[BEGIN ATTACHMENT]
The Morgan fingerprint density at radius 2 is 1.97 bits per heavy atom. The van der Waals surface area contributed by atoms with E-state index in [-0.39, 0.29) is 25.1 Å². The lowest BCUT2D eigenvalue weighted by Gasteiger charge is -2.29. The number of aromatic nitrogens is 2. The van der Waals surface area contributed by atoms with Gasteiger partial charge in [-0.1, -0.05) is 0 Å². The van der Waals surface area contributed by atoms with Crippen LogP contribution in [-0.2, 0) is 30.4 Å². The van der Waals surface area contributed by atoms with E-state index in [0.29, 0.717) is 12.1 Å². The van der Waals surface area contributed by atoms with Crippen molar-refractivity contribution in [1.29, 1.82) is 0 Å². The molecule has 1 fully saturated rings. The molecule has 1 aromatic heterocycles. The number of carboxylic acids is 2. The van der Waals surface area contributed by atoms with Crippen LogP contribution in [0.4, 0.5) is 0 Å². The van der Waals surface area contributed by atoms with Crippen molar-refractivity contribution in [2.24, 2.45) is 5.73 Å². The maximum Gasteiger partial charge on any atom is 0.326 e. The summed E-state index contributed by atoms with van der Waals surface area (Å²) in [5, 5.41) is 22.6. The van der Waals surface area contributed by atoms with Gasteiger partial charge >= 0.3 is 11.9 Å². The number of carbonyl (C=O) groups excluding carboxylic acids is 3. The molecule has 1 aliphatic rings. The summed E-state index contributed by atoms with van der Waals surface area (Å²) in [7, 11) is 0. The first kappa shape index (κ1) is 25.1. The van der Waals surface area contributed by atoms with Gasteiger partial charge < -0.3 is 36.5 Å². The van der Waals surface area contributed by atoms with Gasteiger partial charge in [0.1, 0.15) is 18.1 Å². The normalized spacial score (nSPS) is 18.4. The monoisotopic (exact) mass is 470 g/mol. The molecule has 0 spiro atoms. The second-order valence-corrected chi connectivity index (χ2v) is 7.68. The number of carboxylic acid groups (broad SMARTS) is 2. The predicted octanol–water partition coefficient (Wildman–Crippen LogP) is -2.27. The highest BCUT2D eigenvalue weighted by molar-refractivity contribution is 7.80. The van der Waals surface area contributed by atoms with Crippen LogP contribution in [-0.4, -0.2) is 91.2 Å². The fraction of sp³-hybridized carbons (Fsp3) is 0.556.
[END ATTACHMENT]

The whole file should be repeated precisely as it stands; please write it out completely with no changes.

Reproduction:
The Morgan fingerprint density at radius 2 is 1.97 bits per heavy atom. The van der Waals surface area contributed by atoms with E-state index in [-0.39, 0.29) is 25.1 Å². The lowest BCUT2D eigenvalue weighted by Gasteiger charge is -2.29. The number of aromatic nitrogens is 2. The van der Waals surface area contributed by atoms with Gasteiger partial charge in [-0.1, -0.05) is 0 Å². The van der Waals surface area contributed by atoms with Crippen LogP contribution in [-0.2, 0) is 30.4 Å². The van der Waals surface area contributed by atoms with E-state index in [0.29, 0.717) is 12.1 Å². The van der Waals surface area contributed by atoms with Crippen molar-refractivity contribution in [1.29, 1.82) is 0 Å². The molecule has 1 fully saturated rings. The molecule has 1 aromatic heterocycles. The number of carboxylic acids is 2. The van der Waals surface area contributed by atoms with Crippen LogP contribution in [0.4, 0.5) is 0 Å². The van der Waals surface area contributed by atoms with Crippen molar-refractivity contribution in [2.24, 2.45) is 5.73 Å². The maximum Gasteiger partial charge on any atom is 0.326 e. The summed E-state index contributed by atoms with van der Waals surface area (Å²) in [5, 5.41) is 22.6. The van der Waals surface area contributed by atoms with Gasteiger partial charge >= 0.3 is 11.9 Å². The number of carbonyl (C=O) groups excluding carboxylic acids is 3. The molecule has 1 aliphatic rings. The summed E-state index contributed by atoms with van der Waals surface area (Å²) in [7, 11) is 0. The first kappa shape index (κ1) is 25.1. The van der Waals surface area contributed by atoms with Gasteiger partial charge < -0.3 is 36.5 Å². The van der Waals surface area contributed by atoms with Gasteiger partial charge in [0.1, 0.15) is 18.1 Å². The normalized spacial score (nSPS) is 18.4. The monoisotopic (exact) mass is 470 g/mol. The molecule has 0 spiro atoms. The second-order valence-corrected chi connectivity index (χ2v) is 7.68. The number of carboxylic acid groups (broad SMARTS) is 2. The predicted octanol–water partition coefficient (Wildman–Crippen LogP) is -2.27. The highest BCUT2D eigenvalue weighted by molar-refractivity contribution is 7.80. The van der Waals surface area contributed by atoms with Crippen LogP contribution in [-0.4, -0.2) is 91.2 Å². The fraction of sp³-hybridized carbons (Fsp3) is 0.556.